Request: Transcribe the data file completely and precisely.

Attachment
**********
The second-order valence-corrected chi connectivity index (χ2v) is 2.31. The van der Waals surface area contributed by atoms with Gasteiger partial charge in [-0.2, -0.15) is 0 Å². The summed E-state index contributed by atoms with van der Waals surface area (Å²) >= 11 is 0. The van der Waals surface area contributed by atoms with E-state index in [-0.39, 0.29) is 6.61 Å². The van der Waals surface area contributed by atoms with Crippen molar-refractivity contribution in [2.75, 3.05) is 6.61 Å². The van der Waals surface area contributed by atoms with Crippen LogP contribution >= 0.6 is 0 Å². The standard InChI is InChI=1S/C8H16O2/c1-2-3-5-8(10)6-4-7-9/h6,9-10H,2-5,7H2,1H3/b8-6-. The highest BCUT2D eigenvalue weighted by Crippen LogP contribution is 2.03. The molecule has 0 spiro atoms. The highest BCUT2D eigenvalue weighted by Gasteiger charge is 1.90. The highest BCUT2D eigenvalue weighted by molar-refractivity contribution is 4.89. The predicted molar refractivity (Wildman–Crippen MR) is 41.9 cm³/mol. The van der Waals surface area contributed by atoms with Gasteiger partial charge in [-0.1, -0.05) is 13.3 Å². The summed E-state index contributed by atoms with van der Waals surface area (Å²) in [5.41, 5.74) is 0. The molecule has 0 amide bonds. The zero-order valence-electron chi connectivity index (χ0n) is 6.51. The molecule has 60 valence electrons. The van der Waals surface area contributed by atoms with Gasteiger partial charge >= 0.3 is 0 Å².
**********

The second-order valence-corrected chi connectivity index (χ2v) is 2.31. The van der Waals surface area contributed by atoms with Gasteiger partial charge in [-0.2, -0.15) is 0 Å². The summed E-state index contributed by atoms with van der Waals surface area (Å²) >= 11 is 0. The van der Waals surface area contributed by atoms with E-state index in [-0.39, 0.29) is 6.61 Å². The van der Waals surface area contributed by atoms with Crippen molar-refractivity contribution in [2.75, 3.05) is 6.61 Å². The van der Waals surface area contributed by atoms with Crippen LogP contribution >= 0.6 is 0 Å². The standard InChI is InChI=1S/C8H16O2/c1-2-3-5-8(10)6-4-7-9/h6,9-10H,2-5,7H2,1H3/b8-6-. The highest BCUT2D eigenvalue weighted by Crippen LogP contribution is 2.03. The molecule has 0 spiro atoms. The highest BCUT2D eigenvalue weighted by Gasteiger charge is 1.90. The highest BCUT2D eigenvalue weighted by molar-refractivity contribution is 4.89. The predicted molar refractivity (Wildman–Crippen MR) is 41.9 cm³/mol. The van der Waals surface area contributed by atoms with Gasteiger partial charge in [-0.1, -0.05) is 13.3 Å². The summed E-state index contributed by atoms with van der Waals surface area (Å²) in [5.41, 5.74) is 0. The molecule has 0 amide bonds. The zero-order valence-electron chi connectivity index (χ0n) is 6.51. The molecule has 60 valence electrons. The van der Waals surface area contributed by atoms with Gasteiger partial charge >= 0.3 is 0 Å².